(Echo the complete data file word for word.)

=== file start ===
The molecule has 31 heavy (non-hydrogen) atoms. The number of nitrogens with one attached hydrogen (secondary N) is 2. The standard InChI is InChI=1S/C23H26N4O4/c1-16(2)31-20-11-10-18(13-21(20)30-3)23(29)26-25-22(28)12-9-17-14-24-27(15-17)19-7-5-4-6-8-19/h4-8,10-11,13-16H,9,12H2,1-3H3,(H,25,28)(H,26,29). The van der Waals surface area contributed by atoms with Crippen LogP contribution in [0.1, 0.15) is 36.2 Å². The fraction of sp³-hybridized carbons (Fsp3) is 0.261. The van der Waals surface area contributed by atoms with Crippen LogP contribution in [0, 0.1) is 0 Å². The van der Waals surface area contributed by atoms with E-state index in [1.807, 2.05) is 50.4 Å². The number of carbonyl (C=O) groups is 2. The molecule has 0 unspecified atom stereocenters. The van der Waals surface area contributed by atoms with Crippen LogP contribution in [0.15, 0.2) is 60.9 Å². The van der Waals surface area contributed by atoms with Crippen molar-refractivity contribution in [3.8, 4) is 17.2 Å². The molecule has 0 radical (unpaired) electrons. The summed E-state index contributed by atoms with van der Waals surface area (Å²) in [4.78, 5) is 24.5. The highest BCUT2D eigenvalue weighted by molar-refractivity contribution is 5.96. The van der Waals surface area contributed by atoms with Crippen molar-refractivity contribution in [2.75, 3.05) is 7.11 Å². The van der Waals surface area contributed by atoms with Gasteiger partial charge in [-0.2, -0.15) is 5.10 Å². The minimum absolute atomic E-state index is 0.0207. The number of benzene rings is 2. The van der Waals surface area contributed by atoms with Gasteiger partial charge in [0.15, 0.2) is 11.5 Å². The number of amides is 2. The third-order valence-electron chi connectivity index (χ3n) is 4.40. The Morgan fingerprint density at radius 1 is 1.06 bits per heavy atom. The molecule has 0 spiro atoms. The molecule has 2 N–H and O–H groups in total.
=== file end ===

The molecule has 31 heavy (non-hydrogen) atoms. The number of nitrogens with one attached hydrogen (secondary N) is 2. The standard InChI is InChI=1S/C23H26N4O4/c1-16(2)31-20-11-10-18(13-21(20)30-3)23(29)26-25-22(28)12-9-17-14-24-27(15-17)19-7-5-4-6-8-19/h4-8,10-11,13-16H,9,12H2,1-3H3,(H,25,28)(H,26,29). The van der Waals surface area contributed by atoms with Crippen LogP contribution in [0.1, 0.15) is 36.2 Å². The fraction of sp³-hybridized carbons (Fsp3) is 0.261. The van der Waals surface area contributed by atoms with Crippen LogP contribution in [0, 0.1) is 0 Å². The van der Waals surface area contributed by atoms with E-state index in [1.807, 2.05) is 50.4 Å². The number of carbonyl (C=O) groups is 2. The molecule has 0 unspecified atom stereocenters. The van der Waals surface area contributed by atoms with Crippen LogP contribution in [0.15, 0.2) is 60.9 Å². The van der Waals surface area contributed by atoms with Crippen molar-refractivity contribution in [3.8, 4) is 17.2 Å². The molecule has 0 radical (unpaired) electrons. The summed E-state index contributed by atoms with van der Waals surface area (Å²) in [4.78, 5) is 24.5. The highest BCUT2D eigenvalue weighted by molar-refractivity contribution is 5.96. The van der Waals surface area contributed by atoms with Crippen molar-refractivity contribution in [2.75, 3.05) is 7.11 Å². The van der Waals surface area contributed by atoms with Gasteiger partial charge in [-0.2, -0.15) is 5.10 Å². The minimum absolute atomic E-state index is 0.0207. The number of benzene rings is 2. The van der Waals surface area contributed by atoms with Gasteiger partial charge in [0.15, 0.2) is 11.5 Å². The number of amides is 2. The third-order valence-electron chi connectivity index (χ3n) is 4.40. The Morgan fingerprint density at radius 1 is 1.06 bits per heavy atom. The molecule has 0 spiro atoms. The molecule has 2 N–H and O–H groups in total.